Kiraly: I have learned how important these people are — the members of this team —and the large role they play in the culture we are trying to create here. We’re creating a culture about helping everybody find the best version of themselves. It’s a culture that celebrates learning and taking risks and making mistakes because that’s the best way you accelerate the learning process. We aspire to have all the parts add up to create the sum of all the parts. I’ve aspired to that and the players have played a major role in all that. We’ve tried essentially to be servant leaders, but these players are the ones out there who have to make on-time and real-time decisions. We try to set them up for the best success they possibly can have.
VBM: Did you have any doubts when you started as the head coach of this program?
Kiraly: Anybody who has never been a head coach before or a USA coach can have moments of doubt and then can understand these (doubts) aren’t particularly appropriate. You don’t know what its like until you do it, but you also can be excited about the challenge.
The norm in coaching is people who have had a lot of success as players tend not to have so much as coaches. I’m definitely aware I’m swimming upstream on that. I know I have Olympic experience and I know that must be a little different than other coaches. I just want to put that experience to good use.
VBM: How much credit can you take for what this program has been able to do the last four years?
Kiraly: I will take very little of it. That’s for the players and our coaching staff. If you back it up even more, we have a phenomenal group of people here that comprises 30 players or so who all work their tails off to make the program better. We have a phenomenal staff that includes our coaches and our certified medical trainer and our strength-and-conditioning coach. The list goes on and on. We have a lot of great people here helping out. It’s a huge group effort.
VBM: What do you like about your team heading into Rio de Janeiro?
Kiraly: I like how we battle together. We have a nice blend of experience and youth. Even though we have some youth, they all are used to battling the world’s best teams. We certainly try to play together and to play like a second family and be strong together. Nobody is strong as an individual. You are strong together. Hopefully people see we have fun. What these women do is a hard thing and they should find moments of joy. We battle with veracity and face adversity with fortitude.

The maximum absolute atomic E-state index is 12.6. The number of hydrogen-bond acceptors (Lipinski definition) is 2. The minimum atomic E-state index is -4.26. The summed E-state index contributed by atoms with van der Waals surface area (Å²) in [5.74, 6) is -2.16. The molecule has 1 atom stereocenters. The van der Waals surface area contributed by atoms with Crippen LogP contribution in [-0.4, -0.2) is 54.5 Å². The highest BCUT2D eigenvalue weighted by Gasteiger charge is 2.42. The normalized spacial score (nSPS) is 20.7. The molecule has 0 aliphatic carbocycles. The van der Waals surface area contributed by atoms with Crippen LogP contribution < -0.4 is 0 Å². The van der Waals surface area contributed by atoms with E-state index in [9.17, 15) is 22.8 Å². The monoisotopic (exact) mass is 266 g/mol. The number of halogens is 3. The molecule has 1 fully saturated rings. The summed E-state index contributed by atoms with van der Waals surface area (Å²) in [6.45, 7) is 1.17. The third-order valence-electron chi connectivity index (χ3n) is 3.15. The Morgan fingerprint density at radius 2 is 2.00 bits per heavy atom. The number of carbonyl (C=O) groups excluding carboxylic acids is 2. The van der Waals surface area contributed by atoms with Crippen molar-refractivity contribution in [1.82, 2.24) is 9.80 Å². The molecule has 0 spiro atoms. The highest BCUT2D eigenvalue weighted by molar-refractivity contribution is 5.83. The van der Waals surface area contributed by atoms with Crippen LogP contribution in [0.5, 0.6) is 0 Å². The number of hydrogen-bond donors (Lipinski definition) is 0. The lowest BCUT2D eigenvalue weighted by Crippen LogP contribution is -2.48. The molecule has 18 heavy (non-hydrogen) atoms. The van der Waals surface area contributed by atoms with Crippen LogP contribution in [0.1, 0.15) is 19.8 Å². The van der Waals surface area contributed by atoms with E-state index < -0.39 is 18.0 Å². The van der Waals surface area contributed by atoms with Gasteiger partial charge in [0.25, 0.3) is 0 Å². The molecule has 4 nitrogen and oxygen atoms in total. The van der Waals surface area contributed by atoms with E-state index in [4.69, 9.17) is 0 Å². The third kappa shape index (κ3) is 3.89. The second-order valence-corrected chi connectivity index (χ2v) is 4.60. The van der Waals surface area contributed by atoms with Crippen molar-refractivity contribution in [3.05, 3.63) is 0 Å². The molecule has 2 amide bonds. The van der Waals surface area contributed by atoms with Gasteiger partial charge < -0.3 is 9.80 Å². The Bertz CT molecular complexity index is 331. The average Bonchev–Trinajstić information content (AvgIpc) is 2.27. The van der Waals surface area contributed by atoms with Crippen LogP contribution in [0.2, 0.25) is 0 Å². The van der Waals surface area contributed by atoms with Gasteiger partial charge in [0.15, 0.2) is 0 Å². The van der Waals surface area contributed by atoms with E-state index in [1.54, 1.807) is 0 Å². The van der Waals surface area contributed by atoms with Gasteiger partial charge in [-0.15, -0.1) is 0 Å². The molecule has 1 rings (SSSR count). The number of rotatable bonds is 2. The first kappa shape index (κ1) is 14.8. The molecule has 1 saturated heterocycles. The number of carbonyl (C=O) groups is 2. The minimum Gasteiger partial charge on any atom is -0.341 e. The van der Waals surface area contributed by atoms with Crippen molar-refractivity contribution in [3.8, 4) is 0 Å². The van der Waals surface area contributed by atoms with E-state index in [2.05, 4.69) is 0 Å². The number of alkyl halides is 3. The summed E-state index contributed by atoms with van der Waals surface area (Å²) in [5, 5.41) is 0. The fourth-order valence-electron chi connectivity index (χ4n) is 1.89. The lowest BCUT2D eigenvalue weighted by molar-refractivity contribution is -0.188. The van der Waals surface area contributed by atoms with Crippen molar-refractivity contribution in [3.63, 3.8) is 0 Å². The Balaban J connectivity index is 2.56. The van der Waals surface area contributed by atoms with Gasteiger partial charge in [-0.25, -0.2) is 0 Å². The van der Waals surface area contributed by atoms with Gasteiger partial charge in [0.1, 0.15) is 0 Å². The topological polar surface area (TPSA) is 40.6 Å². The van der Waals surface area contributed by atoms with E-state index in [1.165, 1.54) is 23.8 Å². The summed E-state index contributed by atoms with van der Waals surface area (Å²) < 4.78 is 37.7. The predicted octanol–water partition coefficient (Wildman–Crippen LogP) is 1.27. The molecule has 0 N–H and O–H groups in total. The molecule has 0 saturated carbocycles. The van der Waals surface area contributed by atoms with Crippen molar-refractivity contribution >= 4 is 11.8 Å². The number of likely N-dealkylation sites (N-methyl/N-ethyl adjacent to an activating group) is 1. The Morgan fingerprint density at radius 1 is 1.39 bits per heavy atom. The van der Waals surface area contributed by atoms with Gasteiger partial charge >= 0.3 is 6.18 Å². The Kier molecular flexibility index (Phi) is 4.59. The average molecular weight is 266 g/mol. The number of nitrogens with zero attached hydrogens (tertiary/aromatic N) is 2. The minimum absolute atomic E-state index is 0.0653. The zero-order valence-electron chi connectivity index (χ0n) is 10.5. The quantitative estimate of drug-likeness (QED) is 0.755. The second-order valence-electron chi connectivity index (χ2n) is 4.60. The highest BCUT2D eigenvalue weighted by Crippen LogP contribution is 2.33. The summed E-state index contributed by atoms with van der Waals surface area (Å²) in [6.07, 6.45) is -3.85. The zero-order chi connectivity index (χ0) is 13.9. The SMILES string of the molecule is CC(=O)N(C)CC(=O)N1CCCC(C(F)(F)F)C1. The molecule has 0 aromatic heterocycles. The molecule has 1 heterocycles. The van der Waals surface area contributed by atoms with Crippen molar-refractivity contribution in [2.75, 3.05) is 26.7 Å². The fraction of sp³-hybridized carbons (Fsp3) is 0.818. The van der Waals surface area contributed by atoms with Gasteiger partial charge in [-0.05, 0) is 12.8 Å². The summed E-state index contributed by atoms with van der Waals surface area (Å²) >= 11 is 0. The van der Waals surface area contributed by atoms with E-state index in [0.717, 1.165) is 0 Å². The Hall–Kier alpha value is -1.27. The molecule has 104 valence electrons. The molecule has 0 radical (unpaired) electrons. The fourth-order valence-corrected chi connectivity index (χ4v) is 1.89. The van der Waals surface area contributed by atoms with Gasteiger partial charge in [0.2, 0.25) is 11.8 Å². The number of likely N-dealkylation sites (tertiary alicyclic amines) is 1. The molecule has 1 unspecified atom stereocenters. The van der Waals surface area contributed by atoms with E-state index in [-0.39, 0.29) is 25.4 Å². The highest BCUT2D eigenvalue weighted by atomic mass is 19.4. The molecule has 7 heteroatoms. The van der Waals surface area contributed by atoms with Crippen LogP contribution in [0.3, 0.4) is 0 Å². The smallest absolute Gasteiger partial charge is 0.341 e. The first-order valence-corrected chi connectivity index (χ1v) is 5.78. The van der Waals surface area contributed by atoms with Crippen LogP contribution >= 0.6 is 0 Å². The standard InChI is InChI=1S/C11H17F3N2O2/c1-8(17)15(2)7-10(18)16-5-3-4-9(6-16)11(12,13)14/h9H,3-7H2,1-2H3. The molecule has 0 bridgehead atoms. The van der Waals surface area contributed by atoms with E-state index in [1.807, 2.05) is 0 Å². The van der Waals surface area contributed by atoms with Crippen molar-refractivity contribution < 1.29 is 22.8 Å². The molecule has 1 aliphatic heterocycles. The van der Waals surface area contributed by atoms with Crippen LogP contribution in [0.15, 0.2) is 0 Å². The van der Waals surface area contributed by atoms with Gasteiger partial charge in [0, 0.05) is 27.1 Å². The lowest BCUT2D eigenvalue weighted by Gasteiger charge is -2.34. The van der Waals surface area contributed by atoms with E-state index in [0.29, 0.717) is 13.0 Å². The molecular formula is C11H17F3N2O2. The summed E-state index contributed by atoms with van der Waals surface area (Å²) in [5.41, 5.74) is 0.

VBM: From a strategic standpoint, what will catch people’s eye in terms the 12-woman roster you have chosen (3 setters, 1 libero, 3 middles, 3 outsides and 2 opposites)?
Kiraly: Our roster allows us to make a number of strategic changes whether that it’s a passing upgrade, a serving upgrade or a blocking upgrade. We have different combinations we can put together. We’ve put together a group that really wants to battle hard for each other. Whoever wins the Olympic games will have to face some huge adversity along the way. Nobody wins the Olympics without it. I’ve never seen a team glide through it. We’ve put together a group that will be able to muster the most resilient response to the many tests we are going to face.
VBM: How badly do you want to see this group win an Olympic gold medal?
Kiraly: I would love for this program to win one someday. I don’t know if it’s going to be this August, in four years or 100 years down the road. If we are more focused on the end result, the less chance we will have to make it happen. We’re more focused on the things we can control right now like the next play in training, that’s something we can focus on right now. Once we get there, we have Puerto Rico. The more we focus on that next play the better we can be at making some of those other things happen.